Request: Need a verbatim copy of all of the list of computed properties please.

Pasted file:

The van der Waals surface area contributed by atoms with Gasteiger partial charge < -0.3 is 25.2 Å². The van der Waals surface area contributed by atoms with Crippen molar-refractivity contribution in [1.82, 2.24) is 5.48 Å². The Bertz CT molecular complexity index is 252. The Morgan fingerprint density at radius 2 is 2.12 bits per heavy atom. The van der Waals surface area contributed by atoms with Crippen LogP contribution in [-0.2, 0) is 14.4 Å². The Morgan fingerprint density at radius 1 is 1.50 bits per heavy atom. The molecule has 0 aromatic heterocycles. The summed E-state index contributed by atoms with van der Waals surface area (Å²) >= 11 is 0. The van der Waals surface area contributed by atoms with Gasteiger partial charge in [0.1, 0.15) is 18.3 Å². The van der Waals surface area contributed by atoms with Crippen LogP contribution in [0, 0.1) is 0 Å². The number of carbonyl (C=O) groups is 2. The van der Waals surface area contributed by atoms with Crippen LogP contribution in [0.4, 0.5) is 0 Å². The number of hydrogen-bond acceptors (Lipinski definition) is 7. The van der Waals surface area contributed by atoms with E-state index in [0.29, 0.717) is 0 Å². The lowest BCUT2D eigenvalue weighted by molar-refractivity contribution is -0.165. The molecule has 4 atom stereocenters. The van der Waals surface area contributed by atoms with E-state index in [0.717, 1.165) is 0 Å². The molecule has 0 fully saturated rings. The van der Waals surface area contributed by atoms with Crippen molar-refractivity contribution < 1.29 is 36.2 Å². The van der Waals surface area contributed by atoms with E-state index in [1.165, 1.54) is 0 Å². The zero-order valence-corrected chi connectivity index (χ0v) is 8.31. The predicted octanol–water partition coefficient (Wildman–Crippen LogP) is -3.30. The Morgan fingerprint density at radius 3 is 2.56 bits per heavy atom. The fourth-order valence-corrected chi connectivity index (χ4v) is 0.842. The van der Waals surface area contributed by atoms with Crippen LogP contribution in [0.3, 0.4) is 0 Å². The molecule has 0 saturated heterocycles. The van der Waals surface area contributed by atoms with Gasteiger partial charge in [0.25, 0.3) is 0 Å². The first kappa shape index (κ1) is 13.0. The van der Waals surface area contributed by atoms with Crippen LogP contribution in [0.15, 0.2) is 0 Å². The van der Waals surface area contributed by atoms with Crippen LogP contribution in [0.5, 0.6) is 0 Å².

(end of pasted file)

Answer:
The van der Waals surface area contributed by atoms with Gasteiger partial charge < -0.3 is 25.2 Å². The van der Waals surface area contributed by atoms with Crippen molar-refractivity contribution in [1.82, 2.24) is 5.48 Å². The Bertz CT molecular complexity index is 252. The Morgan fingerprint density at radius 2 is 2.12 bits per heavy atom. The van der Waals surface area contributed by atoms with Crippen LogP contribution in [-0.2, 0) is 14.4 Å². The Morgan fingerprint density at radius 1 is 1.50 bits per heavy atom. The molecule has 0 aromatic heterocycles. The summed E-state index contributed by atoms with van der Waals surface area (Å²) >= 11 is 0. The van der Waals surface area contributed by atoms with Gasteiger partial charge in [0.1, 0.15) is 18.3 Å². The van der Waals surface area contributed by atoms with Crippen LogP contribution in [0, 0.1) is 0 Å². The number of carbonyl (C=O) groups is 2. The van der Waals surface area contributed by atoms with Crippen LogP contribution in [0.4, 0.5) is 0 Å². The number of hydrogen-bond acceptors (Lipinski definition) is 7. The van der Waals surface area contributed by atoms with E-state index in [0.29, 0.717) is 0 Å². The lowest BCUT2D eigenvalue weighted by molar-refractivity contribution is -0.165. The molecule has 4 atom stereocenters. The van der Waals surface area contributed by atoms with E-state index in [0.717, 1.165) is 0 Å². The molecule has 0 fully saturated rings. The van der Waals surface area contributed by atoms with Crippen molar-refractivity contribution < 1.29 is 36.2 Å². The van der Waals surface area contributed by atoms with E-state index in [1.165, 1.54) is 0 Å². The zero-order valence-corrected chi connectivity index (χ0v) is 8.31. The predicted octanol–water partition coefficient (Wildman–Crippen LogP) is -3.30. The Morgan fingerprint density at radius 3 is 2.56 bits per heavy atom. The fourth-order valence-corrected chi connectivity index (χ4v) is 0.842. The van der Waals surface area contributed by atoms with Crippen LogP contribution in [0.3, 0.4) is 0 Å². The molecule has 0 saturated heterocycles. The van der Waals surface area contributed by atoms with Gasteiger partial charge in [0.25, 0.3) is 0 Å². The first kappa shape index (κ1) is 13.0. The van der Waals surface area contributed by atoms with Crippen LogP contribution in [0.15, 0.2) is 0 Å². The van der Waals surface area contributed by atoms with Crippen LogP contribution in [0.5, 0.6) is 0 Å².